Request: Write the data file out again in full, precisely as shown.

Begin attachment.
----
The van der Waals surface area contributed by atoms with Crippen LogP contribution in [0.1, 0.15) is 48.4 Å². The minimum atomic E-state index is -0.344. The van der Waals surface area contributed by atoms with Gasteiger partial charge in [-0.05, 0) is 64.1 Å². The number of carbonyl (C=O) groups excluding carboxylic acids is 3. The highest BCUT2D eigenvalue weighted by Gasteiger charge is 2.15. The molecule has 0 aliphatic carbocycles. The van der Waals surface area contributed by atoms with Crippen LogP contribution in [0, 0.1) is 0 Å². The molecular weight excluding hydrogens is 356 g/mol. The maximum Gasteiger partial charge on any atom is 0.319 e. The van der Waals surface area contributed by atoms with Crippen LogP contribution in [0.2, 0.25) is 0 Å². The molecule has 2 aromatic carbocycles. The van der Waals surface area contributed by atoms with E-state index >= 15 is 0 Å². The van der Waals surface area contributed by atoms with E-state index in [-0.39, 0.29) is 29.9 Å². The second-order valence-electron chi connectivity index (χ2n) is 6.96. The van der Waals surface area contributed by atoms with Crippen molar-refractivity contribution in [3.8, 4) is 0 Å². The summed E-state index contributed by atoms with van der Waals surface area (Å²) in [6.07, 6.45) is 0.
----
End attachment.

The van der Waals surface area contributed by atoms with Crippen LogP contribution in [0.1, 0.15) is 48.4 Å². The minimum atomic E-state index is -0.344. The van der Waals surface area contributed by atoms with Gasteiger partial charge in [-0.05, 0) is 64.1 Å². The number of carbonyl (C=O) groups excluding carboxylic acids is 3. The highest BCUT2D eigenvalue weighted by Gasteiger charge is 2.15. The molecule has 0 aliphatic carbocycles. The van der Waals surface area contributed by atoms with Crippen LogP contribution in [0, 0.1) is 0 Å². The molecular weight excluding hydrogens is 356 g/mol. The maximum Gasteiger partial charge on any atom is 0.319 e. The van der Waals surface area contributed by atoms with Crippen LogP contribution in [0.2, 0.25) is 0 Å². The molecule has 2 aromatic carbocycles. The van der Waals surface area contributed by atoms with E-state index >= 15 is 0 Å². The van der Waals surface area contributed by atoms with E-state index in [-0.39, 0.29) is 29.9 Å². The second-order valence-electron chi connectivity index (χ2n) is 6.96. The van der Waals surface area contributed by atoms with Crippen molar-refractivity contribution in [3.8, 4) is 0 Å². The summed E-state index contributed by atoms with van der Waals surface area (Å²) in [6.07, 6.45) is 0.